Sunday, August 11, 2019

Drama Mama

When I read this I laughed as apparently that applies to women as we are just drama for one's mama.  Okay so no one has a met a Drama King? I have.

I just spent the better part of three hours being lectured and martyred by a 22 year old boy I once believed was a friend.  He has been the subject of the last few blogs as I have tried to understand and reconcile the entire friendship and tonight I finally confronted the child-man with what he has done his best to avoid the past month and it was quite revelatory.  His bizarre religiosity aside he only confirmed to me that he was what I suspected - passive aggressive hypocritical and judgmental.  In other words a typical Christian.  I felt better walking out of there loathing him in a traditional non Christian way than I have in a long time.  I won that one and that is all that matters. Dude turn that mirror on yourself, I own my evil can you say the same?

Just last week I sat there with a Doctor ranting on about his marriage that is unfulfilling sexually and apparently emotionally after trying to hit on my, buy my Antiques and act basically like a self obsessed 15 year old to the point of extreme that I could not believe my eyes that I was watching this not once but actually twice as the second time I invited him to coffee to get some free medical advice. Clearly I paid.  I finally told him that his marital problems were not mine but to either get a divorce, a prostitute or marriage therapy. So again I own my evil.

Once again the sexist train roars out of the station firmly attached with cars filled with men.  Bitch Please! Or in this case Bastard What?  Men are no less drama bullshit filled than women. Let's start there. 

I loathe drama, what I love is drama on the stage and  Good luck finding true love with ‘no drama’ – fulfilment takes work

Romance, like much else these days, comes with the promise of infinite possibility - but what we think we want isn’t always what’s best

Oliver Burkeman
Fri 9 Aug 2019

Apparently, in the dating world, there’s now an epidemic of men specifying partners and relationships with “no drama”. “I understand that people want joy, laughter and happiness in their relationships,” wrote Laura Hilgers, in a New York Times essay on the phenomenon. But the men who use such phrases, she argued, “want something that doesn’t exist: a problem-free partnership with someone who has no life experience. Are they looking for a woman who never gets angry or afraid or sad, who never worries about her family or struggles in her job?”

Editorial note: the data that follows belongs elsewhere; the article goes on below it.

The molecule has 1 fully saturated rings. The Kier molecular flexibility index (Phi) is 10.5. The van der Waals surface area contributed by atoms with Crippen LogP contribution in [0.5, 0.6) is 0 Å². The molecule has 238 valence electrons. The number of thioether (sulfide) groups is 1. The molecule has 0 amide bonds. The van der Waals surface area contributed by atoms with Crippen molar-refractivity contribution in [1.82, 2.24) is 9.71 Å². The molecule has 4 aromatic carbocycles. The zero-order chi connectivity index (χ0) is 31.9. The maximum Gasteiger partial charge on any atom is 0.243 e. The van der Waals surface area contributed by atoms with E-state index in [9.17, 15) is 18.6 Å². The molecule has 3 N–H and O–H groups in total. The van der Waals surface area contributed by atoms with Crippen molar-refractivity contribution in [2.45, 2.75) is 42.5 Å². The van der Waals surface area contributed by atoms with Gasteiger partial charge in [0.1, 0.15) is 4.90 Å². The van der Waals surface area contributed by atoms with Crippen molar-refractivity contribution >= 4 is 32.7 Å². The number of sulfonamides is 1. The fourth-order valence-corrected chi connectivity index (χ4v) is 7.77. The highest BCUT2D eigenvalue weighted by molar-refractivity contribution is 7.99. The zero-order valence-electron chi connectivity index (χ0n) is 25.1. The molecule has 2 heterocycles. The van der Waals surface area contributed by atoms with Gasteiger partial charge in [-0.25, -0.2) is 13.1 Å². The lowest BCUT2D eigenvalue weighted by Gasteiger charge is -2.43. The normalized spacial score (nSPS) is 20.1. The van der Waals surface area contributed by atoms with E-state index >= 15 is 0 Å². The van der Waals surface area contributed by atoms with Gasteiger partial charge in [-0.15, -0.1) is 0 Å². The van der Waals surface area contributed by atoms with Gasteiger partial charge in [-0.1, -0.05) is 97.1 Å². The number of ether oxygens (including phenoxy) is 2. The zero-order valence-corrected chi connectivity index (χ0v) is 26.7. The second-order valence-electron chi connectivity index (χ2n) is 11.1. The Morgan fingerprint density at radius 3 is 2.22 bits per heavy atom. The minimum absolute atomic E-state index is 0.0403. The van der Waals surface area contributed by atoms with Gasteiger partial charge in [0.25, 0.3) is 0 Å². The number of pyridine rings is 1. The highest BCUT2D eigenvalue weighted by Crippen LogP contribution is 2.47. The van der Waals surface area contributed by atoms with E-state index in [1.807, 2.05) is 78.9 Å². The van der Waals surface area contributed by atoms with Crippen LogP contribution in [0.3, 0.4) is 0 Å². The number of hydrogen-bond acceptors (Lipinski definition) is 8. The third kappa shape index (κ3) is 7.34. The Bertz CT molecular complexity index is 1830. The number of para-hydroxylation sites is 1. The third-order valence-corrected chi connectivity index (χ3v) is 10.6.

It’s hard to say, because “drama” is so vague. That makes it a worthy successor to the now rather 70s-sounding “issues”: a label capacious enough to include people with severe personality disorders – whom you might be forgiven for wishing to avoid – but also everyone who has displayed any human emotion other than upbeat good cheer. So, by demanding “no drama”, you get to characterise your fear of difficult emotions as a simple matter of self-care. Of course you don’t want to date somebody with, you know, issues! (To be clear: if drama means emotional or physical abuse, you should definitely avoid it.) On the other hand, good luck finding a fulfilling relationship if you will only consider people with no issues.

If I have sympathy for these drama-avoidant men, though, I can sum it up in two words: internet dating. Romance, like much else these days, comes with the promise of infinite possibility: if this particular match doesn’t work out, there are countless fantastic alternatives on standby. The promise might not be real; maybe none of those astoundingly attractive women would date you. But it’s the belief that counts – and in this environment, filtering out the prospect of being exposed to someone else’s emotional struggles makes a certain, rather soulless, kind of sense. Why choose a challenging experience if a fun one seems like an option? Sure, the challenging experience may ultimately prove more meaningful, but it’s still a big ask. It’s a mild version of that phenomenon where people have a brush with death, through illness or accident, then say it was the most meaningful experience of their lives. Fair enough – but even so, few of us would choose that path if we thought we could skip it instead.

The problem here is the collision of a timeless truth – that what we think we want isn’t always what’s best for us – with a modern one: the way the “convenience revolution” makes it so easy to get what we think we want. Convenience plays funny tricks: “I prefer to brew my coffee,” writes the academic Tim Wu, “but Starbucks Instant is so convenient I hardly ever do what I ‘prefer’.” A decade or two ago, it didn’t matter so much if you couldn’t handle negative emotions in others; if you wanted a relationship at all, you would have to learn to cope. These days, when it takes willpower just to go and meet a friend instead of staying at home watching Netflix, how much more willpower does it take to voluntarily submit to the risk of difficult feelings? You still should, since it’s the only way to fulfilment. But like many other things worth doing, it’s getting easier and easier not to do it.

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